Unfortunately, that’s not the case here. Josephine is the most interesting part of this story, but she gets the least amount of screen time, despite the book allegedly being about her. When the story ends, the reader has learned almost nothing about who Josephine was as a person, other than an artist. We know some of her backstory, we know how her life ends, but what does her laughter sound like? How does she grieve? How does she spend her alone time? We see that she’s loyal to her mistress, but we have no idea what her relationships are like with others. We’re given a glance here and there, but there’s nothing solidifying her as a real character. Josephine exists purely to be a slave, purely to be a convenience to a white woman in present day, purely to move the story along. She’s given the book’s title and cover art, but she’s completely lost to us because the author refused to make her the most important story arc.
Summary: Practical, unassuming Jane Shoringfield has decided the most secure path forward is this: a husband, in a marriage of convenience, who will allow her to remain independent and occupied with meaningful work. Her first choice, the dashing but reclusive doctor Augustine Lawrence, agrees to her proposal with only one condition: that she must never visit Lindridge Hall, his crumbling family manor. Yet on their wedding night, an accident strands her at his door in a rainstorm, and she finds him changed. Gone is the bold, courageous surgeon, and in his place is a terrified, paranoid man—one who cannot tell reality from nightmare, and fears Jane is an apparition, come to haunt him. By morning, Augustine is himself again, but Jane knows something is deeply wrong at Lindridge Hall, and with the man she has so hastily bound her safety to.
The Death of Jane Lawrence boasts inspiration from stories like Crimson Peak and Rebecca, but the biggest difference between these stories is that Jane Lawrence packs all the punches and isn’t afraid to go beyond what you would expect from a gothic horror novel. Don’t get me wrong, Crimson Peak and Rebecca are equally deserving of their praise, but Jane Lawrence pushes the envelope, diving deeper into a truly haunting world that will leave you questioning what, exactly, you just read.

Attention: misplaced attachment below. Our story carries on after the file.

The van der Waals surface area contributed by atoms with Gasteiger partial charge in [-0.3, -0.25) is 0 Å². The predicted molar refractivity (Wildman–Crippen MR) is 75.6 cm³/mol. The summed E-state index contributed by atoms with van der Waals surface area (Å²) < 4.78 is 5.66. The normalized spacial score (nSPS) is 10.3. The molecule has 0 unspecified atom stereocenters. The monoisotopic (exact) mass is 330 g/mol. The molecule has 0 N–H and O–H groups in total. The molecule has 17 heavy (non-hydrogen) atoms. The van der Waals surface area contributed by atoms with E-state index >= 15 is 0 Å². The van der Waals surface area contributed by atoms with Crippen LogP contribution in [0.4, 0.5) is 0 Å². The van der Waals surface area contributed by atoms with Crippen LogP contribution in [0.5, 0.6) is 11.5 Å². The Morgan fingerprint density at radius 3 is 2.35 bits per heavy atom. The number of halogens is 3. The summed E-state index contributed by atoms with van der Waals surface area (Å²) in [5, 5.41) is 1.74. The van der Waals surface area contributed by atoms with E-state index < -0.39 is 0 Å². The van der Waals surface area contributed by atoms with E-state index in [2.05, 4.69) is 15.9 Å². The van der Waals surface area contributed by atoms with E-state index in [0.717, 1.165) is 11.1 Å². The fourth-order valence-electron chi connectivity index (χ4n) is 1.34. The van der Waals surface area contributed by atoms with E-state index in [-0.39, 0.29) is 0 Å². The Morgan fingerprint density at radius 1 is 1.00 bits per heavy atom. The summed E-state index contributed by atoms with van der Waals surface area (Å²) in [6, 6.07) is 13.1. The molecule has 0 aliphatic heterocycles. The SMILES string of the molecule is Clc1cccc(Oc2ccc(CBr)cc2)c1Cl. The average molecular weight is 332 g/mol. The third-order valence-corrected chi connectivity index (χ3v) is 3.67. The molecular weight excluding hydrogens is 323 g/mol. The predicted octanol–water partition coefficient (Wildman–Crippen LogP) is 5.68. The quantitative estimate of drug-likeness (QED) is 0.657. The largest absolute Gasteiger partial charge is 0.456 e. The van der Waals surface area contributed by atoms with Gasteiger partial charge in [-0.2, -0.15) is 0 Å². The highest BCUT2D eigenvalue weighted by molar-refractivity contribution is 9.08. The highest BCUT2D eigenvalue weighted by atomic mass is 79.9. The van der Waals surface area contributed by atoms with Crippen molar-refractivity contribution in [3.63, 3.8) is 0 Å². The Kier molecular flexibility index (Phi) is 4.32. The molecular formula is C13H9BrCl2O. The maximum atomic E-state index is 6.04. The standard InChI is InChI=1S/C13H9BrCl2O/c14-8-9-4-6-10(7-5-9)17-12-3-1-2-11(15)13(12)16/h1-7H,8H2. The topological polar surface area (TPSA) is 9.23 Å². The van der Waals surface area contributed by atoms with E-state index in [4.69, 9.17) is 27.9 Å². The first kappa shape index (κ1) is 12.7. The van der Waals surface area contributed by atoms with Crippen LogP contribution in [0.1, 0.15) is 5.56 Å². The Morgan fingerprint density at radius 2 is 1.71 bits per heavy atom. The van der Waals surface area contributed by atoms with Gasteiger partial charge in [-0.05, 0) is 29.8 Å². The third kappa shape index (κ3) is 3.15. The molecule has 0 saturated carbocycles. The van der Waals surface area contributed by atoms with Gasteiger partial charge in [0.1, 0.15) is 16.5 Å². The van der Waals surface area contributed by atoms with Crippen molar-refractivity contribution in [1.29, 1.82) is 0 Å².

Summary: Texas, 1934. Millions are out of work and a drought has broken the Great Plains. Farmers are fighting to keep their land and their livelihoods as the crops are failing, the water is drying up, and dust threatens to bury them all. One of the darkest periods of the Great Depression, the Dust Bowl era, has arrived with a vengeance.
In this uncertain and dangerous time, Elsa Martinelli—like so many of her neighbors—must make an agonizing choice: fight for the land she loves or go west, to California, in search of a better life. The Four Winds is an indelible portrait of America and the American Dream, as seen through the eyes of one indomitable woman whose courage and sacrifice will come to define a generation.
Genre: historical fiction Rating: 3.5/5 stars
When I was in grade school I read a book about a girl surviving the Dust Bowl era, and I hated that book so much that I swore off any interest in that specific period again (and yes, that includes never reading The Grapes of Wrath, much to my husband’s dismay). In May, I picked up The Four Winds as my birthday bonus pick for Book of the Month. I’d heard so many good things about it, was vaguely familiar with Hannah’s work, and figured 20+ years was enough to get over any negative feelings I had about that part of history.
So why the average rating? Here’s the thing. Kristin Hannah is a beautiful writer. She knows how to create intricate characters and tug at your heartstrings and maybe even make you cry a little bit. But the Dust Bowl is still an extremely dull, depressing topic. I loved all of the characters, I felt their grief and heartache alongside them. I was rooting for Elsa and her family throughout the novel, but I had this constant niggling thought that just maybe this book could have been about half the length and still gotten the point across.